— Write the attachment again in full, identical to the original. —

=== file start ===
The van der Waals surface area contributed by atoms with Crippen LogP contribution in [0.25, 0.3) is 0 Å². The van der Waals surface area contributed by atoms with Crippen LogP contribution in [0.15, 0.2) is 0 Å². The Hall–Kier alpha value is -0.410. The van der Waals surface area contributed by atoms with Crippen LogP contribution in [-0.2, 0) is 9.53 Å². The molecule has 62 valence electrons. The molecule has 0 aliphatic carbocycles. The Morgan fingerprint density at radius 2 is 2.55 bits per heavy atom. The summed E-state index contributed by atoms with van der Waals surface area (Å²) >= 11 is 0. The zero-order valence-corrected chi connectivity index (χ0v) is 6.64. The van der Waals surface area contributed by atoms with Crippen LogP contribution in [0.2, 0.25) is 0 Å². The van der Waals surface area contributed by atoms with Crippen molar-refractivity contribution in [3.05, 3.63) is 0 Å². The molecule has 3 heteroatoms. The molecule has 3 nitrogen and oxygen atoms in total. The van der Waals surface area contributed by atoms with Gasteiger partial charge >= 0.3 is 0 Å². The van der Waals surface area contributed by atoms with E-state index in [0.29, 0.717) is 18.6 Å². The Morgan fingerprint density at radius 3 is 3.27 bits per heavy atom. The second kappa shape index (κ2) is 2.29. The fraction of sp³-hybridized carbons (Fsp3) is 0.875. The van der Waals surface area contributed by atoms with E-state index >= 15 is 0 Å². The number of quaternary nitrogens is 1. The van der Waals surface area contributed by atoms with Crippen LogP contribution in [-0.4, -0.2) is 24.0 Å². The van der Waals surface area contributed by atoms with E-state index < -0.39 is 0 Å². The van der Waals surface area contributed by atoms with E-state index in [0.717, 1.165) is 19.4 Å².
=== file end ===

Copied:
The van der Waals surface area contributed by atoms with Crippen LogP contribution in [0.25, 0.3) is 0 Å². The van der Waals surface area contributed by atoms with Crippen LogP contribution in [0.15, 0.2) is 0 Å². The Hall–Kier alpha value is -0.410. The van der Waals surface area contributed by atoms with Crippen LogP contribution in [-0.2, 0) is 9.53 Å². The molecule has 62 valence electrons. The molecule has 0 aliphatic carbocycles. The Morgan fingerprint density at radius 2 is 2.55 bits per heavy atom. The summed E-state index contributed by atoms with van der Waals surface area (Å²) >= 11 is 0. The zero-order valence-corrected chi connectivity index (χ0v) is 6.64. The van der Waals surface area contributed by atoms with Crippen LogP contribution in [0.2, 0.25) is 0 Å². The van der Waals surface area contributed by atoms with Crippen molar-refractivity contribution in [3.05, 3.63) is 0 Å². The molecule has 3 heteroatoms. The molecule has 3 nitrogen and oxygen atoms in total. The van der Waals surface area contributed by atoms with Gasteiger partial charge >= 0.3 is 0 Å². The van der Waals surface area contributed by atoms with E-state index in [0.29, 0.717) is 18.6 Å². The Morgan fingerprint density at radius 3 is 3.27 bits per heavy atom. The second kappa shape index (κ2) is 2.29. The fraction of sp³-hybridized carbons (Fsp3) is 0.875. The van der Waals surface area contributed by atoms with E-state index >= 15 is 0 Å². The number of quaternary nitrogens is 1. The van der Waals surface area contributed by atoms with Crippen LogP contribution in [-0.4, -0.2) is 24.0 Å². The van der Waals surface area contributed by atoms with E-state index < -0.39 is 0 Å². The van der Waals surface area contributed by atoms with E-state index in [0.717, 1.165) is 19.4 Å².